If you are allergic to the contrast material or iodine, you may be preventively given some medication to reduce the risk of an allergic reaction.


What does the investigation involve?

Your test will be performed in a room equipped with a specialized x-ray machine. Your physicians will insert an IV to provide you with fluids and medications. They will choose where to insert the angiographic catheter, usually into an artery in your groin or near your elbow. Before the insertion, they will clean your skin with an antiseptic solution and shave any hair in the area to reduce your risk of infection. Your physician then numbs your skin with a local anaesthetic and makes a tiny puncture to reach the artery below. Your artery is punctured with a hollow needle, a thin wire is advanced through the needle, and then a catheter is passed over the wire guided it to the desired location. Your physician uses x-rays that are projected on a video screen, a process called fluoroscopy, to see the catheter as it moves through your arteries. Usually, your physician moves the x-ray table to follow the catheter as it is advanced through your blood vessel. Once your physician has positioned the catheter properly, the contrast is injected. The contrast causes a brief, mild warm feeling as it enters your bloodstream. Your physician takes more x-ray images to see how the contrast is flowing through your arteries. During the test, your physician may ask you to hold your breath for about 5 to 15 seconds. In addition, your physician may ask you to lie perfectly still to prevent sudden movements from blurring the x-ray pictures.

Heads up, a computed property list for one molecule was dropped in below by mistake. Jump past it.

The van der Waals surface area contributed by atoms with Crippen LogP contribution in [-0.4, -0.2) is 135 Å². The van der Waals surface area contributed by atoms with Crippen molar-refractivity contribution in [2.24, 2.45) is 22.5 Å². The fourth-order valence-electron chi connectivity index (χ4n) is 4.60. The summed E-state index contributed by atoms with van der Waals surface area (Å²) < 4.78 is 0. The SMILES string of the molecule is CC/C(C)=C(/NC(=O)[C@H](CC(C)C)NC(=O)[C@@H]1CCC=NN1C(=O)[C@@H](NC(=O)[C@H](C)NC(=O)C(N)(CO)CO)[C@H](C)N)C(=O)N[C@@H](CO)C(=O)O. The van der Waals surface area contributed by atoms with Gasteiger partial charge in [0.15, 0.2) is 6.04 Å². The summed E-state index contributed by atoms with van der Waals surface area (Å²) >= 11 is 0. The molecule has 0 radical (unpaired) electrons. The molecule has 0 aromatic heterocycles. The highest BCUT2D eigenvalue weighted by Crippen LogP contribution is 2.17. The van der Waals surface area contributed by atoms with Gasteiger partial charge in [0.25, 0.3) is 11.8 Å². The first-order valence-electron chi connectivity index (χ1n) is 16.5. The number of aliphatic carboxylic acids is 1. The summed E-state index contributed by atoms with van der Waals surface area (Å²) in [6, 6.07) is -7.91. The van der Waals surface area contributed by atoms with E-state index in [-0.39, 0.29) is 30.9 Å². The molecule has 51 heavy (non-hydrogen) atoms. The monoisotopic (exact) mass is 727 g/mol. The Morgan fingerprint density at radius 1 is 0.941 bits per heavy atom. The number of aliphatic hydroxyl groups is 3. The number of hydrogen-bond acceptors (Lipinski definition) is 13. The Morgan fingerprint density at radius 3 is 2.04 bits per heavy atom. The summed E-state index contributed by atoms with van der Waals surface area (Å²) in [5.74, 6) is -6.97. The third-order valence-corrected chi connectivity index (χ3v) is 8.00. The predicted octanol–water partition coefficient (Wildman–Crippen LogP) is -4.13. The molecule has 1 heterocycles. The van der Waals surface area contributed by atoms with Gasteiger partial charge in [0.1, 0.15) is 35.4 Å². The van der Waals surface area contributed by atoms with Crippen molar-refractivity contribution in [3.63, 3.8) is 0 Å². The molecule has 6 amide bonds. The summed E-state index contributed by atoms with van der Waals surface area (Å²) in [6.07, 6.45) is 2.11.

When the investigation is over, your physician will remove the catheter and will aplly pressure on the insertion site for 10-20 minutes with the fingers and then with a compression tape to prevent any bleeding. The whole investigation will take 30-60 minutes unless balloon angioplasty/stenting or embolization is performed.


What happens after?

If the artery in the elbow has been punctured, after a brief period of observation, you will be allowed to go home with certain instructions.